Thoughts From the Frontline, July 2002
July 25, 2002
Today we look at why oil prices are likely heading down, how brilliant economists come to the wrong conclusions and of course a few comments on the recent market action. Let's jump right in.
More Lies, Damned Lies and Statistics
Since I criticized the trade policies of President Bush last week, maybe I can work up enough nerve to critique a recent article by one of the more well-known economists in the country, Arthur Laffer, of Laffer Curve fame.
July 19, 2002
For the past two weeks, I have presented a host of evidence that Price to Earnings (P/E) ratios would have trouble improving, even as actual profits and earnings grow in a modestly recovering economy. Changes in accounting standards, corporate governance and public perception will so change the rules as to how we measure profits, that public corporations will be fighting a strong head wind to show improved P/E ratios. Since this is a primary measure of the value of a stock, this "new profits...
July 12, 2002
The end of this week's e-letter will be Part Two of "Why P/E Ratios Will Not Rise As They Normally Do After a Recession." The whole piece will be a chapter in my new book, Absolute Returns. Of course, I will have to think of a snappier chapter title. But snappy or not, it is important you understand the dynamics that are working to hold down P/E ratios today, and why this means the long term secular bear market now in session will remain so for several years to come.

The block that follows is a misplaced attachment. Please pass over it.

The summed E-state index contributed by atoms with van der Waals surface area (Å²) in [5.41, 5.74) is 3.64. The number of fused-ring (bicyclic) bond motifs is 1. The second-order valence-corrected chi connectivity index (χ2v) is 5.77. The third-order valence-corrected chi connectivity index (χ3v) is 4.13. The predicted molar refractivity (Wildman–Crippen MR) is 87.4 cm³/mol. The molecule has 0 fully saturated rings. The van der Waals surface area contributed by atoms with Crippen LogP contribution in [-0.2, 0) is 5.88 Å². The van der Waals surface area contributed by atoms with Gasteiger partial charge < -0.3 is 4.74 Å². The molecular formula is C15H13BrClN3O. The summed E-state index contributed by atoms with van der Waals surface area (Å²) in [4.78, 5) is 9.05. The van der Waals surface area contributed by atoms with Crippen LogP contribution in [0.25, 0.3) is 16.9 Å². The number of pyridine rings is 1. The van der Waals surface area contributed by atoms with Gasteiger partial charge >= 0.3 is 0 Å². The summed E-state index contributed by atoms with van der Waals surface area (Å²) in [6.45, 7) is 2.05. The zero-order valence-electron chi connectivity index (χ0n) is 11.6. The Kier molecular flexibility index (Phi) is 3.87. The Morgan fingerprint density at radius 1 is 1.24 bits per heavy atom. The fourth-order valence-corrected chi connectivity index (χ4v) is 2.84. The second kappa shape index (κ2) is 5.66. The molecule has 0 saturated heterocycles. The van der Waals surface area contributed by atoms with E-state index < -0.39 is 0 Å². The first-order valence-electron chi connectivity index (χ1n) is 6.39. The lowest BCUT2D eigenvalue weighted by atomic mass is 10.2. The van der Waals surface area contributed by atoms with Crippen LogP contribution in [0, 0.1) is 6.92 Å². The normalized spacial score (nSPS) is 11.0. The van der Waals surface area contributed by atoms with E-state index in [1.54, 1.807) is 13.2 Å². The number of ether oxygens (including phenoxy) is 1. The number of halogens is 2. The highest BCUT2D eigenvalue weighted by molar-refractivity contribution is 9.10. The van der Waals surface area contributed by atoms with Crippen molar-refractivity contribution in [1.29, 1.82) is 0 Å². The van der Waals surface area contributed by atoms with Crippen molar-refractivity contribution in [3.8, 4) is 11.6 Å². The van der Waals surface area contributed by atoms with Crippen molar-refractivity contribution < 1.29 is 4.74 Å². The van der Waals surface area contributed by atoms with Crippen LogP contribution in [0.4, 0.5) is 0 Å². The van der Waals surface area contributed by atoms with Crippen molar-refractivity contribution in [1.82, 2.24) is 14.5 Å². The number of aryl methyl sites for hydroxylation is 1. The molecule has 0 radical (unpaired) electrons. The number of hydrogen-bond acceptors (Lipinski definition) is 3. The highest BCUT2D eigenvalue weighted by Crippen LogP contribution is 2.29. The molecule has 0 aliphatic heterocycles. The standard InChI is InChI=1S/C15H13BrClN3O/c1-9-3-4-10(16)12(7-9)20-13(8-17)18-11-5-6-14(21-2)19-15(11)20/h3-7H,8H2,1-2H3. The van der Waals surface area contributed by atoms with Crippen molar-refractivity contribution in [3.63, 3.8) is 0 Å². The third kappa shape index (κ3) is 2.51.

July 5, 2002
This morning I saw economist Larry Kudlow on CNBC once again telling us the markets would turn back up at some point because the economy is getting better. Kudlow is a smart man, and I pay attention to his thoughtful style.
But in this matter he is dead wrong. Over the past few weeks, I think I have made the point that the connection between a growing economy and the stock market is tenuous at best, and sometimes non-existent. A growing economy and a rising stock market co-exist in a secular...